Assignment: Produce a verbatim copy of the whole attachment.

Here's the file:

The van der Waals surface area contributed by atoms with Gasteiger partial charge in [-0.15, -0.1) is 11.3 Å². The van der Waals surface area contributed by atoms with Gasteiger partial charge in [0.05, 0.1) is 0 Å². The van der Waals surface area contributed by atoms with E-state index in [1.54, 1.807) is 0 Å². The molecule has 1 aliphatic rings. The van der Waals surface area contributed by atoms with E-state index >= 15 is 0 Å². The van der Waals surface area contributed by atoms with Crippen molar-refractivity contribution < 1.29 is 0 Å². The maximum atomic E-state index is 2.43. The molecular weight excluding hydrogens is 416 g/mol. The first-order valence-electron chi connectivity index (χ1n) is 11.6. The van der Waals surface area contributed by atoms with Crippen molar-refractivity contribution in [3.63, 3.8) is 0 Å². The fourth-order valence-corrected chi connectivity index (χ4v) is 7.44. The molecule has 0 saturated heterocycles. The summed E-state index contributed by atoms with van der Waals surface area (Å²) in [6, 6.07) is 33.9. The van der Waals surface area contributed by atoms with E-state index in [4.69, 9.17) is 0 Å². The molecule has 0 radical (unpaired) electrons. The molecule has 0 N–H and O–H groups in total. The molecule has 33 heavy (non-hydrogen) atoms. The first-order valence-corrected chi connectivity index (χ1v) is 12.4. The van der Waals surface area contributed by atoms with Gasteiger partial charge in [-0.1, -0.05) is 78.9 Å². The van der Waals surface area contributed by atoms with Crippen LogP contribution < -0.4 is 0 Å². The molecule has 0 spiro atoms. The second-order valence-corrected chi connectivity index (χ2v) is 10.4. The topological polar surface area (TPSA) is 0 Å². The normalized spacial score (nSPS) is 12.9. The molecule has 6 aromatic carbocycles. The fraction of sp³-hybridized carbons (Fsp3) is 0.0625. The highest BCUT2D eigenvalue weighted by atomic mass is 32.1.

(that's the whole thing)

The van der Waals surface area contributed by atoms with Gasteiger partial charge in [-0.15, -0.1) is 11.3 Å². The van der Waals surface area contributed by atoms with Gasteiger partial charge in [0.05, 0.1) is 0 Å². The van der Waals surface area contributed by atoms with E-state index in [1.54, 1.807) is 0 Å². The molecule has 1 aliphatic rings. The van der Waals surface area contributed by atoms with E-state index >= 15 is 0 Å². The van der Waals surface area contributed by atoms with Crippen molar-refractivity contribution < 1.29 is 0 Å². The maximum atomic E-state index is 2.43. The molecular weight excluding hydrogens is 416 g/mol. The first-order valence-electron chi connectivity index (χ1n) is 11.6. The van der Waals surface area contributed by atoms with Crippen molar-refractivity contribution in [3.63, 3.8) is 0 Å². The fourth-order valence-corrected chi connectivity index (χ4v) is 7.44. The molecule has 0 saturated heterocycles. The summed E-state index contributed by atoms with van der Waals surface area (Å²) in [6, 6.07) is 33.9. The van der Waals surface area contributed by atoms with E-state index in [4.69, 9.17) is 0 Å². The molecule has 0 radical (unpaired) electrons. The molecule has 0 N–H and O–H groups in total. The molecule has 33 heavy (non-hydrogen) atoms. The first-order valence-corrected chi connectivity index (χ1v) is 12.4. The van der Waals surface area contributed by atoms with Gasteiger partial charge in [-0.1, -0.05) is 78.9 Å². The van der Waals surface area contributed by atoms with Crippen LogP contribution < -0.4 is 0 Å². The molecule has 0 spiro atoms. The second-order valence-corrected chi connectivity index (χ2v) is 10.4. The topological polar surface area (TPSA) is 0 Å². The normalized spacial score (nSPS) is 12.9. The molecule has 6 aromatic carbocycles. The fraction of sp³-hybridized carbons (Fsp3) is 0.0625. The highest BCUT2D eigenvalue weighted by atomic mass is 32.1.